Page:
White House seeks to calm storm after Social Security comments

White House Press Secretary Jay Carney responds to remark Mark Halperin made about President Obama
White House Press Secretary Jay Carney.

White House Press Secretary Jay Carney sought to assuage concerns on Wednesday about the possibility that Social Security checks might be delayed as a result of stalled debt ceiling negotiations, telling reporters that "we will not get to that point."

President Obama caused a stir Tuesday when he told the CBS Evening News he "cannot guarantee" the 27 million Social Security checks due out on August 3rd would be mailed as scheduled if Congress did not first reach a deal on raising the amount of money Congress is legally allowed to borrow from the current $14.3 trillion by Aug. 2.

Obama: No guarantee for Social Security checks

Carney expressed confidence on behalf of the White House that "we will get an agreement" - and that concerns about Social Security checks would be null.

"Our position, the president's position, has always been that we will not get to that point because Congress will do the right thing," he said.

Carney also said that Mr. Obama was still hopeful of reaching a comprehensive bipartisan bill that would significantly reduce the deficit "in a balanced way."

"We remain confident that we will get an agreement that reduces spending, that cuts the deficit," Carney told reporters. "What is at issue here is... how significant an agreement [is possible]? And he is absolutely confident that it is the right position to take to push this process forward to get the biggest possible deal."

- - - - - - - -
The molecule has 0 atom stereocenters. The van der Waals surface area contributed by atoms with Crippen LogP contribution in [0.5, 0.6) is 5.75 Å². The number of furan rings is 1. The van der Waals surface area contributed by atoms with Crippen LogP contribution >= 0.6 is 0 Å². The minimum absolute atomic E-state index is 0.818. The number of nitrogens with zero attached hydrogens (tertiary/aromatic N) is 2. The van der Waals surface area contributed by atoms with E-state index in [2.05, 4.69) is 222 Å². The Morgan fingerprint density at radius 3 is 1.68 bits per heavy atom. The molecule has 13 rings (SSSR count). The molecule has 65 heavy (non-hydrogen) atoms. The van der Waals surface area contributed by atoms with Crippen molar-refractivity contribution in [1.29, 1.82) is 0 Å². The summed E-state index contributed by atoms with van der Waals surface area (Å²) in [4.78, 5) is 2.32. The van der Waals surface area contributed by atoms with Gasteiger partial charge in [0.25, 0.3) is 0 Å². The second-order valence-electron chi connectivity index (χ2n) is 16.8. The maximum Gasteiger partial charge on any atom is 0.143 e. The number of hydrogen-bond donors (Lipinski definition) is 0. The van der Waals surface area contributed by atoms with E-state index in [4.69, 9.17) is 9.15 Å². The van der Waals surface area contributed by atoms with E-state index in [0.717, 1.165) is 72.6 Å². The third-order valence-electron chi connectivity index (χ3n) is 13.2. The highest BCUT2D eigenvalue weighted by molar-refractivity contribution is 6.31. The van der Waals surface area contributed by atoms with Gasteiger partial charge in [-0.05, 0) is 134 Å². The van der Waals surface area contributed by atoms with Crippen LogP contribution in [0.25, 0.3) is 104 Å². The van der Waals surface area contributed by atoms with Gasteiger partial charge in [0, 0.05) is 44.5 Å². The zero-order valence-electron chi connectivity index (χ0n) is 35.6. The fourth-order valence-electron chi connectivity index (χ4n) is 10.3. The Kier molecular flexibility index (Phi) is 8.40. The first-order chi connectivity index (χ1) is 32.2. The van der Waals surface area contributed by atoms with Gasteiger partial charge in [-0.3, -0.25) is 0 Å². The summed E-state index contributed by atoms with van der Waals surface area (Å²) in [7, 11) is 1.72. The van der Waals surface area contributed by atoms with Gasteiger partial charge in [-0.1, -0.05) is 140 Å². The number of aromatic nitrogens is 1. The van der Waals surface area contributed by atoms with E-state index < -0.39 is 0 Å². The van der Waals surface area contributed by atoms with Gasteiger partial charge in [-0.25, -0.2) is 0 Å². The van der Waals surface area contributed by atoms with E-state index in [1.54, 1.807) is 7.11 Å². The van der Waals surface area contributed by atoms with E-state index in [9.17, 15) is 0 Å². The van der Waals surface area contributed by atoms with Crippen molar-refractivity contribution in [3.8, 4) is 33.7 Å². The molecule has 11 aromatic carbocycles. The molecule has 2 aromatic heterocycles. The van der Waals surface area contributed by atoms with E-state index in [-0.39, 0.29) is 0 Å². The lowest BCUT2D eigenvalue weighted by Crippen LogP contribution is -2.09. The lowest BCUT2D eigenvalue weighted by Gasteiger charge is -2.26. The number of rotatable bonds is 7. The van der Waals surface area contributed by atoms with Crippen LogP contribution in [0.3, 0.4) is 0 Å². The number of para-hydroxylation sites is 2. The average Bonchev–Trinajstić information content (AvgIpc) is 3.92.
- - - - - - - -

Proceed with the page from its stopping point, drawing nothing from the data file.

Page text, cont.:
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Carney maintained that Republicans, despite having made "a lot of declarative statements about what's acceptable and not acceptable," had not ruled out a comprehensive deal.

He also said that Sen. Minority Leader Mitch McConnell's recent proposal for a debt limit solution - which would authorize President Obama to raise the ceiling three times before the end of 2012 with the contingency that he submit (but not necessarily enact) a list of commensurate spending cuts - was "not a preferred option."

"We have not discussed or analyzed the components of the plan or endorsed it in its particulars," Carney said, of the McConnell plan. "There is no plan B...We believe the American people expect us to do something about reducing spending, getting our deficits and debts under control."

Still, the press secretary said the administration appreciated the acknowledgement, implicit in McConnell's proposal, that "we cannot play a game of chicken with the full faith and credit of the United States government."

"There has to be some mechanism -- no matter what happens -- to make sure that Congress takes action to do that," he added.